However you should not dim halogen lamps as it causes them to go black and reduces their life, and compact fluorescent is rare to find one which can be dimmed, so the dimmer switch went out of popularity and we started splitting the lighting, either wall and central, or central split 1/3 and 2/3 which gives three levels of lighting with two switches.

    With the LED bulb dimming is possible again, and the EU law said the package needed to say if the bulb was not dim-able, but it did not say the manufacturer had to stipulate how it could be dimmed. There are two things included with most LED packages, one is a leak resistor, AC can pass with capacitor and inductive linking so it is possible the wire to switch can act as a capacitor and send some power to light even when switches off, the resistor is bulb leaks this away, but dimming switches with no neutral add to this small current and if can build up and cause some bulbs to flash when switches off. The second is the bulbs when switches on can shimmer this is stopped by using a capacitor inside the bulb, but no information is given to size of leak off resistor or capacitor size, so some times it can result in flashing or a shimmer.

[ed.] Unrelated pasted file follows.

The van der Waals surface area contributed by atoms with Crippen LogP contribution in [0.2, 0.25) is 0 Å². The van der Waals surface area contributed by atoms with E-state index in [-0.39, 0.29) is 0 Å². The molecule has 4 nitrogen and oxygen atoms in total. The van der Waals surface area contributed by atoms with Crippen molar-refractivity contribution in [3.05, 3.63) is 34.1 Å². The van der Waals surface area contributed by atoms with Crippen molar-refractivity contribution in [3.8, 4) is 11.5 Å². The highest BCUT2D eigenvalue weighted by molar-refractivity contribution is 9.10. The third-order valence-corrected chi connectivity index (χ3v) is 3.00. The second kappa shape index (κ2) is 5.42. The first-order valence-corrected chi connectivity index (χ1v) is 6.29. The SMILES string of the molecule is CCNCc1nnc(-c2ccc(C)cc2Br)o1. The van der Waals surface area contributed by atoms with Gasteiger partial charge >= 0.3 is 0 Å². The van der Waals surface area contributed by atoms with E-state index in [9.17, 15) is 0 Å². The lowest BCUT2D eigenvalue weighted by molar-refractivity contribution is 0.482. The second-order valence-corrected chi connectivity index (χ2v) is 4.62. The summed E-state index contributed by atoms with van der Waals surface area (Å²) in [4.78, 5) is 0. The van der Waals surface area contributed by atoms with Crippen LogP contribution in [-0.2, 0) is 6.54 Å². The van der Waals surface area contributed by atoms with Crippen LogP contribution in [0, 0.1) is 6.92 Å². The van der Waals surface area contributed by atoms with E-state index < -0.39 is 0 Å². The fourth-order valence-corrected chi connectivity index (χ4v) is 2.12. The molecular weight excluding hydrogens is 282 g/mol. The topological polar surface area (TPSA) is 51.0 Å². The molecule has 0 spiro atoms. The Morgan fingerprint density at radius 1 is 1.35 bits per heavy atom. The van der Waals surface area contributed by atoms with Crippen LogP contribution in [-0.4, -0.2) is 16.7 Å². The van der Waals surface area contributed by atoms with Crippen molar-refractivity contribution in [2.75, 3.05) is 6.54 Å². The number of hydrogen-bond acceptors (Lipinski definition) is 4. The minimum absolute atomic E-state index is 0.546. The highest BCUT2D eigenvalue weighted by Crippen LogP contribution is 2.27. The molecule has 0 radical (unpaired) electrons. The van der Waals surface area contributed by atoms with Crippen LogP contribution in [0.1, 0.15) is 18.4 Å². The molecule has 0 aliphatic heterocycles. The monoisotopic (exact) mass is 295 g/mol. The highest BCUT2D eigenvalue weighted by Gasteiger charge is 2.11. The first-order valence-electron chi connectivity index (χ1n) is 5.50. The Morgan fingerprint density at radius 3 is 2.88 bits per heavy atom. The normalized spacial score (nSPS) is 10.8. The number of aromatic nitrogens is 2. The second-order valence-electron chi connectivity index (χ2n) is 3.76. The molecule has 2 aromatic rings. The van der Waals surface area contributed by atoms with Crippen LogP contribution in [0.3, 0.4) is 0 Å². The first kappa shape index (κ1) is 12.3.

Also all this results in LED bulbs not being as efficient as they could be, some are only 75 lumen per watt, but some smart bulbs can be up to 100 lumen per watt, so in general there has been a move away from dimming switches and using smart bulbs instead, specially since you can also set the colour temperature or even the colour.

    But the smart bulbs are also a mine field, some of mine are Zigbee and need a hub, some connect direct to wifi, and with mine all use same app on phone called smartlife. With zigbee they can be linked to a remote control and I have a set of bulbs in wife's bedroom worked by a zigbee remote one a wall light the other a table lamp. Her ceiling lights are G9 and not found smart G9 bulbs so that still uses an energenie smart wall switch, I had 5 of those switches, now down to 2 as they failed. And when they failed it was a pain finding a standard switch and turning off all lighting power to change the switch, far easier if a bulb goes wrong, I can swap without turning off all the lights, same with smart sockets.